Architectural Features: Designed by Tange Associates and completed in 2008, this educational building stands 204 metres tall with 50 floors. Its sleek, white exterior and spiral pattern make it a standout in Tokyo’s skyline.

Cultural Impact: The Batman building is an architectural icon in Tokyo, symbolizing innovation and modern education. It houses three educational institutions and is a testament to Tokyo’s forward-thinking urban planning.

The Can of Beans (Edificio Mirador) - Madrid, Spain

Nickname Origin: The Edificio Mirador is often nicknamed The Can of Beans due to its blocky, segmented design that resembles a can with its sections and colours.

Architectural Features: Designed by MVRDV and Blanca Lleó and completed in 2005, the building stands 63 metres tall with 21 floors. It features a large open space in the centre, creating a “window” through the structure.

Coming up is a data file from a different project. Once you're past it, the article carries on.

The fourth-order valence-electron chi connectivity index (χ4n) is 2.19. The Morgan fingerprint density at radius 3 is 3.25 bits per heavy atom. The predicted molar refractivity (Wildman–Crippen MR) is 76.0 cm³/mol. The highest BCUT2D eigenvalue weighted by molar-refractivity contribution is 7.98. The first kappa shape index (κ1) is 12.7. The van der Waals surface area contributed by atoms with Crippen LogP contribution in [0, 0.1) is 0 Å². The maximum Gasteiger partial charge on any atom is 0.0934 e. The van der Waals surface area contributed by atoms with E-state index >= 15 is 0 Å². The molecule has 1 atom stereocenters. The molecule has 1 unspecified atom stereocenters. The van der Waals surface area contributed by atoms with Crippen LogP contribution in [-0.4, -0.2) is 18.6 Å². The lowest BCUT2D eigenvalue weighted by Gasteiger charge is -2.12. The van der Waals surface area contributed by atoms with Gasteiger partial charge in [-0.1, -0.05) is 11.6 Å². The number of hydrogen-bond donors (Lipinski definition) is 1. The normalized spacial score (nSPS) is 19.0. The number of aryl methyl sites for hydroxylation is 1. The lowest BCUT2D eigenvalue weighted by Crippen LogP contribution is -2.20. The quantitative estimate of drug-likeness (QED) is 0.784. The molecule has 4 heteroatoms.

Cultural Impact: The Can of Beans is a distinctive feature of Madrid’s architectural landscape, known for its bold design and innovative use of space.


Skyscraper nicknames often arise from the public’s reaction to a building’s unique design or the cultural context surrounding its construction. These nicknames not only add character to the buildings but also contribute to their identities and the cities they inhabit. From The Gherkin in London to The Batman in Tokyo, each nickname tells a story of creativity, humour, and the ever-evolving landscape of urban architecture.

As new skyscrapers continue to rise, we can no doubt expect even more quirky and endearing nicknames to capture the imagination of people around the world.